Orangutargument For Shaving My Sexually Restrictive Moustache

Orangutans – recently discovered to share 97% of our genetics, more than chimps* – can take up to 30 years to become fully mature as males.

When male orangutans hit puberty, they develop distinct traits known as secondary sex characteristics that separate them from females. In addition to being much bigger, males grow longer, shaggier hair on their arms and back and sport giant cheek pads. They also have throat pouches that resemble large double chins, allowing males to beckon females with loud long calls.

Now, I immediately think, human facial hair, chiseled facial features, broad shoulders. However, some male orangutans do not enter this stage of expressing visible signs of sexual maturity, despite that they are in fact able to reproduce. The benefit of this comes from the sexual dynamics of the orangutan species.

In Sumatra, a female prefers to mate with the dominant male that lives in her neck of the woods. This male always has his full set of male features. A female finds the dominant male by following the sound of his long call, and when she’s ready to be pregnant, the two enjoy a sort of honeymoon—traveling and mating together for up to three weeks. Other adult-looking males may live in the same area, but females actively avoid their calls and stay hidden from them.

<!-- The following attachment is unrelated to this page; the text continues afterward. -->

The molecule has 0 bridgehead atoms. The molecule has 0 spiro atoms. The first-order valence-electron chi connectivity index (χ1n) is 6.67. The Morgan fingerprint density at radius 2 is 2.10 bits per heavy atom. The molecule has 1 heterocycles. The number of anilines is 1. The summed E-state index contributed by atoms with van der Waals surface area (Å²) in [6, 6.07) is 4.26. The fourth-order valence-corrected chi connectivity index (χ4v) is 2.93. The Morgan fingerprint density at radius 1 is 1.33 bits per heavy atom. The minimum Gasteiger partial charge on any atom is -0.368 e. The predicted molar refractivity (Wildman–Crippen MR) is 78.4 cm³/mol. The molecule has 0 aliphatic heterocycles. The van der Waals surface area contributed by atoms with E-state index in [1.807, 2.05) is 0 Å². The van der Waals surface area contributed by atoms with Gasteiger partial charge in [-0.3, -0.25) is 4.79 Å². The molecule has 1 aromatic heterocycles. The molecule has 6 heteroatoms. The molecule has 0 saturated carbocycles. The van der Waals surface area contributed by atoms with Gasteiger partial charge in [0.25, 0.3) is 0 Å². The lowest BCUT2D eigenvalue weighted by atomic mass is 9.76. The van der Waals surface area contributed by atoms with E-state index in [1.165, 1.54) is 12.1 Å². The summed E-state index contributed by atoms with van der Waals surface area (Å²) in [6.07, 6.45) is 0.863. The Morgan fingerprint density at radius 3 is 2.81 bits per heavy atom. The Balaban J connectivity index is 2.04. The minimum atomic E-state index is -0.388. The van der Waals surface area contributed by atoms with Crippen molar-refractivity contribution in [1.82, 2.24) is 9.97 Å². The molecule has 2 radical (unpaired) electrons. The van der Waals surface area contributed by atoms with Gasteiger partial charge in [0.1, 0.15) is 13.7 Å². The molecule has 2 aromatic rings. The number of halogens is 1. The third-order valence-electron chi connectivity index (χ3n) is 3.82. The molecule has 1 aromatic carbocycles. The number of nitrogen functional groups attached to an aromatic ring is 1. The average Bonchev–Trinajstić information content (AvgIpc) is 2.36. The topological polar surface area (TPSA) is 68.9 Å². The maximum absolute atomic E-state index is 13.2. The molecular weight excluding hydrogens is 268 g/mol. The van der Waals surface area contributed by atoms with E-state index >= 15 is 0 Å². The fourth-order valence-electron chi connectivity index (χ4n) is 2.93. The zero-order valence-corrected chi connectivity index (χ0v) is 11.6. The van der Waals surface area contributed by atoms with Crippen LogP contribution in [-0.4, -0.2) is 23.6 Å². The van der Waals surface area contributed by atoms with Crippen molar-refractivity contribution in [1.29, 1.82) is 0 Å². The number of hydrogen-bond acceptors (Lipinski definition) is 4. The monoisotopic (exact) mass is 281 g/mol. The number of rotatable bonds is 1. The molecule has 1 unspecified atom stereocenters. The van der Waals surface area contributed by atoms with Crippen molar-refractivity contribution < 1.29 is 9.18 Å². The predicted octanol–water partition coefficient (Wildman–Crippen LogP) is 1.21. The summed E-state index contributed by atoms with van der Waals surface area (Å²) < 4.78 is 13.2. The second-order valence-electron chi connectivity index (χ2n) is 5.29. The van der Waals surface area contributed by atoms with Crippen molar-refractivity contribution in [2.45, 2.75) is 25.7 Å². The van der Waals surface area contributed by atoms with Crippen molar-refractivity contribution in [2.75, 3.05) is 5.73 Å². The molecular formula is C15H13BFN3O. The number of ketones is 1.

Because the dominant male is so popular, he can be choosy about mates. These males tend to pass over inexperienced females who haven’t yet had a baby. With younger adult females, it’s hard to tell if they are truly ready to become mothers, so it’s a better bet to stick with females who are already moms.

What this means, is that big daddy George Clooney-orangutan** circa Syriana has a monopoly on getting girls to come to him. Since Clooney only wants mature orangutans, the rejected females get swept up by males seen as unthreatening by the alpha-ape because they don’t have orangutan cheek hair and big throats. Yet, these slick orangutans are able to reproduce with the rejected females.

Anyways, if anyone wants to hammer this home, I’m in a vulnerable place re: shaving. I’m already partially convinced. Sidenote: the article does mention the “arrested development” orangutans as getting a little bit more rapey than the dominant males, so… we can put that in the con- column. Of shaving… Yeesh.


*Here’s the link for this, but I couldn’t disambiguate exactly that orangutans are more related to us than chimps. But I think that’s what this data means. Call me out if I’m wrong.

**Redundant. Hah, I know. I’m fucking clever as shit.


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